Goodbye, Sweet Amazon

 

 

I write this as I’ve been shaking my head for nearly an hour. Just this morning, a friend shared that Amazon would stop encrypting data on all fire devices. This decision includes, Fire TV Sticks, Fire TV, Fire Tablets and Fire Phones.

TechCrunch has the only article about Amazon dropping encryption that you need to read.

“In the fall when we released Fire OS 5, we removed some enterprise features that we found customers weren’t using. All Fire tablets’ communication with Amazon’s cloud meet our high standards for privacy and security including appropriate use of encryption.” (Amazon statement, March 4, 2016.)

 

What is encryption? Encryption is essentially a safe inside your home. You’d need a key to get into your home, an an additional code or key to get into the safe. While nothing is “unhackable,” encryption offers an additional layer of protection between you, (the consumer) and hackers. Instead of your device being a one-way mirror, with you being able to peek in and see everything you want, the device could become a two-way mirror, allowing others to see what you type, where you go and what applications you use.

 

But this is for the upgrade of Amazon’s Fire 5 OS (operating system;) it doesn’t matter right now, right? Wrong. All Fire devices will have to eventually upgrade to the 5 OS version. If they do not upgrade, security issues may arise with hackers being able to get into outdated versions of the software as they find opportunities. If you do upgrade to 5 OS, Amazon has removed the safety net around your device, so you have few options.

 

Why does encryption matter? Think of what you use your device for daily. Sometimes, on my kitchen device, I check recipes, or my bank account. I use my Wells Fargo app to put in checks. And, I also use my device to send texts and make calls via Google Voice. If all my information was suddenly used for other purposes, I would feel betrayed and angry. I imagine anyone would- this is why Amazon.com’s decision is especially powerful: It’s holds serious implications for those that purchased items.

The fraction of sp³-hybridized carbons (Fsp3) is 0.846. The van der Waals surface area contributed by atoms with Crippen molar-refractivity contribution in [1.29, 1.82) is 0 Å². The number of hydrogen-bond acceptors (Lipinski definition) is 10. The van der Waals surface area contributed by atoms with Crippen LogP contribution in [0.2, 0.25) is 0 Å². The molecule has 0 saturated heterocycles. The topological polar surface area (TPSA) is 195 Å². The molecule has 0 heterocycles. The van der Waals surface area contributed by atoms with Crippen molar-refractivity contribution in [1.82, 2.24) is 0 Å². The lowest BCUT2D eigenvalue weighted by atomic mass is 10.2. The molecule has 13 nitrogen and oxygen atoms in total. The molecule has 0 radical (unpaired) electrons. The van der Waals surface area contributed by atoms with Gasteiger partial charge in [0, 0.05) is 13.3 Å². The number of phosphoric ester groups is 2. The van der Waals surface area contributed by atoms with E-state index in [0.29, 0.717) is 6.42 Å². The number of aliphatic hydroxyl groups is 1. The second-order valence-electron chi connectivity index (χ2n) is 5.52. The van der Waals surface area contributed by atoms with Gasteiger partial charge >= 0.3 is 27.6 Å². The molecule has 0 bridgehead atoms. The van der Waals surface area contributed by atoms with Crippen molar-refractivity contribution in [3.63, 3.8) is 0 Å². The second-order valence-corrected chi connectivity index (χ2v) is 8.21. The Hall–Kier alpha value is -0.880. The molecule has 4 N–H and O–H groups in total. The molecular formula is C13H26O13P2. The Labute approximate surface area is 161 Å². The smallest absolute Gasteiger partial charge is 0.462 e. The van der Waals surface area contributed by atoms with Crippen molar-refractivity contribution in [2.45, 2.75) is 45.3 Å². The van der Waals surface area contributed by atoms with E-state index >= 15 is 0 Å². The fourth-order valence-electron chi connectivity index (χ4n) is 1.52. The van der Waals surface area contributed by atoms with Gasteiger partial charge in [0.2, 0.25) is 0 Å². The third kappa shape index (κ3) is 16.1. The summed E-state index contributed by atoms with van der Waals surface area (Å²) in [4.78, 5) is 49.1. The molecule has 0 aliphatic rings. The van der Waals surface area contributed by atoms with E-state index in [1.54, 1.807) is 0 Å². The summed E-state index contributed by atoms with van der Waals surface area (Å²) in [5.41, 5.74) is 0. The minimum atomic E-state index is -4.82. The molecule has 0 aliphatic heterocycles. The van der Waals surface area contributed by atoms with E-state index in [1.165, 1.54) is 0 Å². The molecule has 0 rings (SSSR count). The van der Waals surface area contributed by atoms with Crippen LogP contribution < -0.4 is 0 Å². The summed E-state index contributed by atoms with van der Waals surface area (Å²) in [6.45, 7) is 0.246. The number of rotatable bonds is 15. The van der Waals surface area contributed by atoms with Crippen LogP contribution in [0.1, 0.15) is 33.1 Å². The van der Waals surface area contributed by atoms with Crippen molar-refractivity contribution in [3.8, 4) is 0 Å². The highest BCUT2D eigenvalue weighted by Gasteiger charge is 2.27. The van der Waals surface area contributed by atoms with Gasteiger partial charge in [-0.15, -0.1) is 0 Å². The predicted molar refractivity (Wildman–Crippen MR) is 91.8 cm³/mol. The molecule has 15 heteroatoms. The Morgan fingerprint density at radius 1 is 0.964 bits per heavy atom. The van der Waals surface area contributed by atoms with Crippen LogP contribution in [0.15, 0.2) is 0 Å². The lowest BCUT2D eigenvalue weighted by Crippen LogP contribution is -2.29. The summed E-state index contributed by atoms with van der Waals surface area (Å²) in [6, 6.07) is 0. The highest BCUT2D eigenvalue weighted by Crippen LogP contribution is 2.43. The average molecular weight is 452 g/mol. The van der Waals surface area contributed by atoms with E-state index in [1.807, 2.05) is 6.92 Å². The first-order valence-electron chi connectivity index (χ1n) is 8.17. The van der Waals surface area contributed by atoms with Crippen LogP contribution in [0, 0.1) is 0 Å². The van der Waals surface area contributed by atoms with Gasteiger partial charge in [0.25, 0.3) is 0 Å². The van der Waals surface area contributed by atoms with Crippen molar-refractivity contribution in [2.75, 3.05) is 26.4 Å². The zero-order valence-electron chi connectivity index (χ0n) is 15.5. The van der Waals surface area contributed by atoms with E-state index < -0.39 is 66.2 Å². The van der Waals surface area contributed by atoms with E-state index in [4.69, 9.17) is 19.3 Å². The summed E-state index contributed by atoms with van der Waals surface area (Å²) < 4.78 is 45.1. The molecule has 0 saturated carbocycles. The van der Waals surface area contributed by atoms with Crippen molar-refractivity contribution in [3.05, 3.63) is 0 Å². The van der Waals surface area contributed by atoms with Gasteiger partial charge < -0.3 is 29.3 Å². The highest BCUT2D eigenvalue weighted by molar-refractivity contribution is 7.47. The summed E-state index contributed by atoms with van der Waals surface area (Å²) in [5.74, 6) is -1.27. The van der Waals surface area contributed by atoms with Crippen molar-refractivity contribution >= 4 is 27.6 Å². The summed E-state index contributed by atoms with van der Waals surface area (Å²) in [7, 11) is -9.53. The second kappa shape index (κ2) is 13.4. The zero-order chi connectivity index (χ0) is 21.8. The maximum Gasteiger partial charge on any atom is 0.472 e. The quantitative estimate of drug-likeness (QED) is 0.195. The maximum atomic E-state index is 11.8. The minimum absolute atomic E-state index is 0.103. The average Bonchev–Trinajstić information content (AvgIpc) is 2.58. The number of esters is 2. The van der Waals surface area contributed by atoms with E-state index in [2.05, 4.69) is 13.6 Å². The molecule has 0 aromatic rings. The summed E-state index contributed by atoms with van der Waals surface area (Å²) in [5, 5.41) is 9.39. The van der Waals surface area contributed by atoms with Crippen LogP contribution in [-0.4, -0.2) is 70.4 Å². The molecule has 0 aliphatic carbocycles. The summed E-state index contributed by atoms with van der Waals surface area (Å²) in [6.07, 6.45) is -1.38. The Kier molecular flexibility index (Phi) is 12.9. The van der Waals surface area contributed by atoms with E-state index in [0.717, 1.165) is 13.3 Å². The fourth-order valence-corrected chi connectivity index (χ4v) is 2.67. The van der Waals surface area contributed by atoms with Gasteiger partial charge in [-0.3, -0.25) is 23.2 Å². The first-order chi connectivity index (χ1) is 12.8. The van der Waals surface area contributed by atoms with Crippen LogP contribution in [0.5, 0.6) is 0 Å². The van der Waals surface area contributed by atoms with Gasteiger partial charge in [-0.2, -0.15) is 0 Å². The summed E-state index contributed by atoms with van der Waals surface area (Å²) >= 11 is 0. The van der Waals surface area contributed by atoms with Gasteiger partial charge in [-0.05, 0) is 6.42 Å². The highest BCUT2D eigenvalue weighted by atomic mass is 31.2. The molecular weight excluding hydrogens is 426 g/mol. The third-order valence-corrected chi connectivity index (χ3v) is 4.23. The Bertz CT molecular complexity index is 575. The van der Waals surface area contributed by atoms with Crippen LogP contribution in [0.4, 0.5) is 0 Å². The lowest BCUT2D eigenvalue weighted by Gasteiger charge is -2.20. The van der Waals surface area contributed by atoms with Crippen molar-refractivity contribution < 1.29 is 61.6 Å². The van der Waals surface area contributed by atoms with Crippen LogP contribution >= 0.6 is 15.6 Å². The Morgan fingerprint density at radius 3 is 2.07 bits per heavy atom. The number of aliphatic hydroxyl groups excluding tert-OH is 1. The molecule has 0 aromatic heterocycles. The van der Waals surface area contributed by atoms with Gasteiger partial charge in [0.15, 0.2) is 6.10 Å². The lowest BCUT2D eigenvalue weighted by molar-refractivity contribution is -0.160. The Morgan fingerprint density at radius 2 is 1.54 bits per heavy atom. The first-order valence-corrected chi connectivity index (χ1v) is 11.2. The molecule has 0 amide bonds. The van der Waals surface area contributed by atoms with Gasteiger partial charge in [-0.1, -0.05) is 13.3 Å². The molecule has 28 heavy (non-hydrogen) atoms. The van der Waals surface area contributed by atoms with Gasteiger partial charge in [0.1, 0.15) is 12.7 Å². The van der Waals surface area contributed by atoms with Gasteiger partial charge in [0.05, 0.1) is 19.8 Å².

Why I’m taking such a hard stand: For me, Amazon’s decision to REMOVE encryption, (keep in mind they are choosing to REMOVE a layer of protection for consumers) is scary as I bought additional Amazon Fire devices a few weeks ago to begin transitioning the home I purchased in May to a, “smart home.” This means, I was going to mount several a few tablets and items in my home for tracking movement downstairs, break-ins with camera equipment, tracking temperature sensors and allowing my older child to press a button if she was scared to alert me in her room. I also integrated our Vivint security with the app on our devices to allow us to control our system multiple ways and change temperature, etc. Without the ability to protect my passwords to the device and my applications, someone with enough knowledge could disarm my devices or home, simply by hacking in.